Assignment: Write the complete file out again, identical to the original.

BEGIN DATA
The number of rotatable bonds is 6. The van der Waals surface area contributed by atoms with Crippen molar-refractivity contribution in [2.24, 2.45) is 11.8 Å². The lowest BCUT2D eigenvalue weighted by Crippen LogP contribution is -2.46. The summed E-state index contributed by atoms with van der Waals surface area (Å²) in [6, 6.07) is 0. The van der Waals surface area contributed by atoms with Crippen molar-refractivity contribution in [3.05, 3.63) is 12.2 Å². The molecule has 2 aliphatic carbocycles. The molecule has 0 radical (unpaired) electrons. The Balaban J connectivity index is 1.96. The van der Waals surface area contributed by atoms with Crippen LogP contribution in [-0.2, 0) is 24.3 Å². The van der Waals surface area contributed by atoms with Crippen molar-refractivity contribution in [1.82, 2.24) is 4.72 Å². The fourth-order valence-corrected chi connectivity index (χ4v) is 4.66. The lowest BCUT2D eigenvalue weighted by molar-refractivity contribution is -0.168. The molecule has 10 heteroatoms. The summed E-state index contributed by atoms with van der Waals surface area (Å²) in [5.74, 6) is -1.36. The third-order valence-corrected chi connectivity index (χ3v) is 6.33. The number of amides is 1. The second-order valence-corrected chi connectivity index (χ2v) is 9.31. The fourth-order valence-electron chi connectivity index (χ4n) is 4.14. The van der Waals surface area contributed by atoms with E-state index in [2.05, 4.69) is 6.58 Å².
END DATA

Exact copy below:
The number of rotatable bonds is 6. The van der Waals surface area contributed by atoms with Crippen molar-refractivity contribution in [2.24, 2.45) is 11.8 Å². The lowest BCUT2D eigenvalue weighted by Crippen LogP contribution is -2.46. The summed E-state index contributed by atoms with van der Waals surface area (Å²) in [6, 6.07) is 0. The van der Waals surface area contributed by atoms with Crippen molar-refractivity contribution in [3.05, 3.63) is 12.2 Å². The molecule has 2 aliphatic carbocycles. The molecule has 0 radical (unpaired) electrons. The Balaban J connectivity index is 1.96. The van der Waals surface area contributed by atoms with Crippen LogP contribution in [-0.2, 0) is 24.3 Å². The van der Waals surface area contributed by atoms with Crippen molar-refractivity contribution in [1.82, 2.24) is 4.72 Å². The fourth-order valence-corrected chi connectivity index (χ4v) is 4.66. The lowest BCUT2D eigenvalue weighted by molar-refractivity contribution is -0.168. The molecule has 10 heteroatoms. The summed E-state index contributed by atoms with van der Waals surface area (Å²) in [5.74, 6) is -1.36. The third-order valence-corrected chi connectivity index (χ3v) is 6.33. The number of amides is 1. The second-order valence-corrected chi connectivity index (χ2v) is 9.31. The fourth-order valence-electron chi connectivity index (χ4n) is 4.14. The van der Waals surface area contributed by atoms with E-state index in [2.05, 4.69) is 6.58 Å².